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The Nazis hated Piscator’s Marxism so much that even though he was Protestant, he was treated as if he were Jewish and forced to flee Germany in 1936. Piscator established a New York theatrical school where the teachers included Jewish refugees such as the Habima company’s Raikin Ben-Ari, who taught the young Malina, as she recalls, that the “stage is not a mirror but a magnifying glass, and that I could overcome my Jewish inhibition of making the sign of the cross on stage because, as an actor, ‘there is no facet of human nature alien to myself.’”
Although Malina shared her mother’s deep admiration for Piscator’s innovations, she did not agree with all of her mentor’s political views:
I did not share Piscator’s unqualified admiration for FDR. My father had been dedicated to the lifting of the [anti-Semitic U.S.] immigration quotas, which would have saved countless lives. But petitions and protests and appeals were to no avail. Roosevelt defended the legal limitations that prevented masses of Jews from escaping from their Nazi persecutors.
Though she stayed home from school for Passover and other High Holy Days, Malina was sometimes obliged to work on Shabbat. During a 1946 production of “Hannele,” Gerhardt Hauptmann’s play about a “young soul striving towards purity,” Malina reflected that she herself had been forced to choose “between the theatre and the shabbos. But since I had already made my decision for the theatre, the best I could do was light the shabbos lights in the dressing room, or in a hotel room, which I have managed to do all my life.”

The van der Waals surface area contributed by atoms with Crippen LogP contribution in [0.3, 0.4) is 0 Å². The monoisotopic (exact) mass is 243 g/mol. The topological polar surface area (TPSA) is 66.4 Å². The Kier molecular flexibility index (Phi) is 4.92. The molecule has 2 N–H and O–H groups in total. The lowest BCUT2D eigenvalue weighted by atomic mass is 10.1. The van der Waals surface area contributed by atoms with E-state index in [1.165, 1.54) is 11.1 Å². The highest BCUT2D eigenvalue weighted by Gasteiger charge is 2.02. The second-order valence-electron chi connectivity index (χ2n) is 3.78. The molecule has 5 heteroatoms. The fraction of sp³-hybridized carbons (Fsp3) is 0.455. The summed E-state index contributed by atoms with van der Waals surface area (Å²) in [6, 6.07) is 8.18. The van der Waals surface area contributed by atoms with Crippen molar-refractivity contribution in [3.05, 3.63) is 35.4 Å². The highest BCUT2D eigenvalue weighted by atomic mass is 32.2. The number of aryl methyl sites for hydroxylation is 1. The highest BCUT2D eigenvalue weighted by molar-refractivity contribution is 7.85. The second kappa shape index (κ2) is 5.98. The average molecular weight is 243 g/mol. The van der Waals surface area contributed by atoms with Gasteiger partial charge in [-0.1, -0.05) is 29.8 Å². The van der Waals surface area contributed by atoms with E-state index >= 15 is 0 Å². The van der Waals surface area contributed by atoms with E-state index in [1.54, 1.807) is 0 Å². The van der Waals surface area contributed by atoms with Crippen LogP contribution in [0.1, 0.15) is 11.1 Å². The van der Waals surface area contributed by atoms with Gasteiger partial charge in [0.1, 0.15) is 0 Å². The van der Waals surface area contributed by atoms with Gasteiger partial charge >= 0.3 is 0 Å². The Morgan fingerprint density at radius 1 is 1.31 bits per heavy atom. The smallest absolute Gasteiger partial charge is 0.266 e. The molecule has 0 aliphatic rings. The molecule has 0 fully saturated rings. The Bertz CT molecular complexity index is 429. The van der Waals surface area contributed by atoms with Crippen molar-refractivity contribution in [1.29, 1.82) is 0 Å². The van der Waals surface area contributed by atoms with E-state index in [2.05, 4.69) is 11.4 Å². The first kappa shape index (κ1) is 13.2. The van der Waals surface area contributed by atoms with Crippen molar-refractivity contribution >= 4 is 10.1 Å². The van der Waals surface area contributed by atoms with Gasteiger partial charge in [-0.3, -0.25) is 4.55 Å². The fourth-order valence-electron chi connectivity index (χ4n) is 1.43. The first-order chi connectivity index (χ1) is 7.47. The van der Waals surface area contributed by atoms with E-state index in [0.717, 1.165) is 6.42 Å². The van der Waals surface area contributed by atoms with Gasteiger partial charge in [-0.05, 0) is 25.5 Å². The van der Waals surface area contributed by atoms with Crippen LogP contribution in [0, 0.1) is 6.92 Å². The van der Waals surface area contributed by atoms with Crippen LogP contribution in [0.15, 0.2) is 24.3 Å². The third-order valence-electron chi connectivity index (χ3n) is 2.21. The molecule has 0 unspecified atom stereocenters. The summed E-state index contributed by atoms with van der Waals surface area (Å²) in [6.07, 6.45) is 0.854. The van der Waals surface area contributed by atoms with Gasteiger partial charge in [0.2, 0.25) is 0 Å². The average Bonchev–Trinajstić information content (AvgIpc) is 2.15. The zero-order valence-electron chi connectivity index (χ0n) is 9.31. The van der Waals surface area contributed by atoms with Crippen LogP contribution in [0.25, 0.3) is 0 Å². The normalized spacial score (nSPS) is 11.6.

Among other teachers were the eminent German Jewish architect and art historian Paul Zucker and stagecraft wizard Hans Sondheimer, a veteran of Berlin’s Jewish Culture League, who taught Malina “how to drive a three-penny nail through a half-inch plank in three strokes.” She was also influenced by her fellow students, including aspiring Jewish actors destined for film or TV careers, such as Walter Matthau, Tony Curtis (then known as Bernie Schwartz), Jerry Stiller and Bea Arthur (born Bernice Frankel).
Others she studied with were talented, but remained as devoted to theater as Malina. George Bartenieff was later celebrated for his marathon show “I Will Bear Witness,” adapted from Victor Klemperer’s 1933-1941 diary of Nazi oppression. Anna Berger, another classmate and mentor, starred in the 2009 Aviva Kempner documentary “Yoo Hoo, Mrs. Goldberg” as well as the 1950s TV series which it celebrates, and was recently still touring with her own one-woman show.